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Report: IRS Lagging Badly On Customer Service

6:08 PM, Jan 9, 2014   |    comments
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Brian Tumulty, GANNETT

WASHINGTON -- Only 61% of the more than 100 million customer service phone calls made to the Internal Revenue Service last year were answered, the nation's taxpayer advocate says in her annual report released Thursday.

In addition, the IRS has done a poorer job in recent years dealing with walk-ins at local offices and responding on a timely basis to letters, Taxpayer Advocate Nina Olson reported. She cited an 8% cut in IRS funding and staffing since 2010 as the cause.

As a result, the report says, "Tax preparation and filing assistance is now, for the most part, privatized. That is, for a taxpayer to comply with his or her requirement to file a tax return, the taxpayer must pay for assistance, pay for software and pay for advice.''

Taxpayers, Olson said in an interview, "will not be able to get through on the phone when the IRS has sent them a notice and says, 'We are going to do X to you. Or we have adjusted your return and if you disagree, call us or write us.'''

IRS Commissioner John Koskinen made a public appeal earlier this week for "adequate resources'' for his agency.

"I'm extremely concerned about the deep budget cuts that our agency has had to absorb over the last few years,'' Koskinen said. "It's critical that we find a solution to this problem, and I will do everything I can to make sure that we do.''

Across-the-board sequestration spending cuts particularly hurt the agency's ability to carry out its duties in fiscal 2013, the taxpayer advocate found.

"Because of sequestration, the IRS's funding was substantially cut, which translated into a reduction in taxpayer service,'' Olson said.

The National Treasury Employees Union said the report highlights the need to restore funding to the IRS.

"All the numbers that should be going up - taxpayers helped, calls answered, tax issues resolved, training completed - are going down,'' NTEU President Colleen M. Kelley said in a statement. "All the numbers that should be decreasing are rising - identity theft cases, telephone wait times, delays in answering letters."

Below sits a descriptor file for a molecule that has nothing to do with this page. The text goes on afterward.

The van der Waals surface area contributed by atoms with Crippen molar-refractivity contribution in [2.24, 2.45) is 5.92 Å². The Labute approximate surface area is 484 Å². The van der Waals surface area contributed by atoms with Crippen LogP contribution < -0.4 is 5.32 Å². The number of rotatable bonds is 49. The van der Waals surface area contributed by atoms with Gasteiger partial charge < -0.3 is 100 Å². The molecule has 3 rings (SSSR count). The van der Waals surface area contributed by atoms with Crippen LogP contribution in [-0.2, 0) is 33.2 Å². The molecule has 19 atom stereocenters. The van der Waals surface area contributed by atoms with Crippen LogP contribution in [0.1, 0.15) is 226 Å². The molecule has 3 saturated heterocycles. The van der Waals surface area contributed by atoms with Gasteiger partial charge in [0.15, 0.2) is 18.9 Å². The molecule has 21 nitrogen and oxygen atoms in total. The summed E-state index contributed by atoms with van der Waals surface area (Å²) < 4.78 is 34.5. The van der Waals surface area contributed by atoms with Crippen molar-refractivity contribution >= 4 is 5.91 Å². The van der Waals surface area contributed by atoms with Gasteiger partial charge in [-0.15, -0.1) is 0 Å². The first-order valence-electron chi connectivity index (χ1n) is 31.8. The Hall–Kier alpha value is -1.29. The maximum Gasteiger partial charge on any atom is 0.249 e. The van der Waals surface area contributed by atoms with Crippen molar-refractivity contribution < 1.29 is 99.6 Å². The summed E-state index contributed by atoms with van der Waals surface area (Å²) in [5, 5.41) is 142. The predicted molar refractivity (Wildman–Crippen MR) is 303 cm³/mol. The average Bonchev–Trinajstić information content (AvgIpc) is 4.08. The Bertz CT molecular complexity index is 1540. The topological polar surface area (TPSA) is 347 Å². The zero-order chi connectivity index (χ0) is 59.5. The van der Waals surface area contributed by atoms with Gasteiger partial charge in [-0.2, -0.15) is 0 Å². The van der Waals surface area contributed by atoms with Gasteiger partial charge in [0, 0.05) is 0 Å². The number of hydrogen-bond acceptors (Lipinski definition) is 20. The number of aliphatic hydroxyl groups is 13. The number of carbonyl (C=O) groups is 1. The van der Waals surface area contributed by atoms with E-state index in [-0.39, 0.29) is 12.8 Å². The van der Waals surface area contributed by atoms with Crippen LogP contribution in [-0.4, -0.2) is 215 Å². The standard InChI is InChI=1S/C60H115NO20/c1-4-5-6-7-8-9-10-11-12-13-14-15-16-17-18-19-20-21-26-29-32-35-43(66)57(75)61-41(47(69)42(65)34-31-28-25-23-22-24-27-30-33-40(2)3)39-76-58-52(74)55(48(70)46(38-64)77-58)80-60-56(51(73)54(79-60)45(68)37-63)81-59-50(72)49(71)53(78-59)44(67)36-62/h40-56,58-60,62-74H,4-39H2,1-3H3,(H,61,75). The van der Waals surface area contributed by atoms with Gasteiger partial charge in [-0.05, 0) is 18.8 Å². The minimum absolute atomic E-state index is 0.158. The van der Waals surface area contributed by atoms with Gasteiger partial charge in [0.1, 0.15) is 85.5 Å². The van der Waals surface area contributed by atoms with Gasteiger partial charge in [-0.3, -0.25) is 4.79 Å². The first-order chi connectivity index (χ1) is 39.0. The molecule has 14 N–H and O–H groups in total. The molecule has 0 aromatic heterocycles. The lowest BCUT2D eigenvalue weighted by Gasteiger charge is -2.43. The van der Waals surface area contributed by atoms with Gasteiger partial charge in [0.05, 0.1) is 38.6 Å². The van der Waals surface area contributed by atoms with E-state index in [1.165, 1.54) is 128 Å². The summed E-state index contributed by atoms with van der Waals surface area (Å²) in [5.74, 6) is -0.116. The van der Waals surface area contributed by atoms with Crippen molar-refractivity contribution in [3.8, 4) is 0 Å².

The IRS also came under attack last year for targeting Tea Party-affiliated non-profits for special scrutiny in making decisions on tax exemption.

"It's one of the more dysfunctional branches of government,'' Sen. John McCain, R-Ariz., said Thursday. "And of course, they spend at least some of their time trying to go after the conservative groups."

Republican Sen. John Cornyn of Texas described the deterioration in IRS customer service as "outrageous.''

"I wish I could say I was surprised, which is part of the reason why giving them additional responsibilities like enforcing Obamacare is a bad idea,'' Cornyn said. "But there are other problems as well. For instance, the largest single source of tax fraud in America is the earned income tax credit.''

The 16-day partial government shutdown in October forced the IRS to delay processing refunds for the 2013 tax year. The agency will start processing returns Jan. 31 - 10 days later than originally planned.

The processing of tax returns a year ago also was delayed - until Jan. 30 - because Congress didn't finish renewing expiring Bush-era tax cuts until New Years Day of 2013. The Bush tax cuts were not renewed for families earning more than $450,000, and many deductions for households earning more than $250,000 were phased out.

Taxpayers with questions about those changes often were unable to get a response from the IRS over the 12-month period ending Sept. 30.

The unanswered phone call rate of 39% is up from 13% 10 years earlier.

For the 61% of callers who did get through to the IRS, the average wait to talk to a representative was more than 17 minutes.

Only 110,000 walk-in customers received answers to tax law questions, which was 685,000 fewer than the 795,000 handled a decade earlier. And the IRS has abandoned helping elderly, disabled and low-income people prepare their returns at those sites.

About 53% of the 8.4 million letters from taxpayers seeking adjustments to their tax liability went unanswered for more than 45 days last year, according to Olson's report. A decade ago, it was 12%.

Olson said money to train IRS customer representatives also was cut, from $172 million in fiscal 2010 to $22 million in fiscal 2013, which increased the possibility that taxpayers "are more likely to receive incorrect information or no information.''

The IRS has announced it plans to stop answering tax law questions after this year's tax filing season ends.




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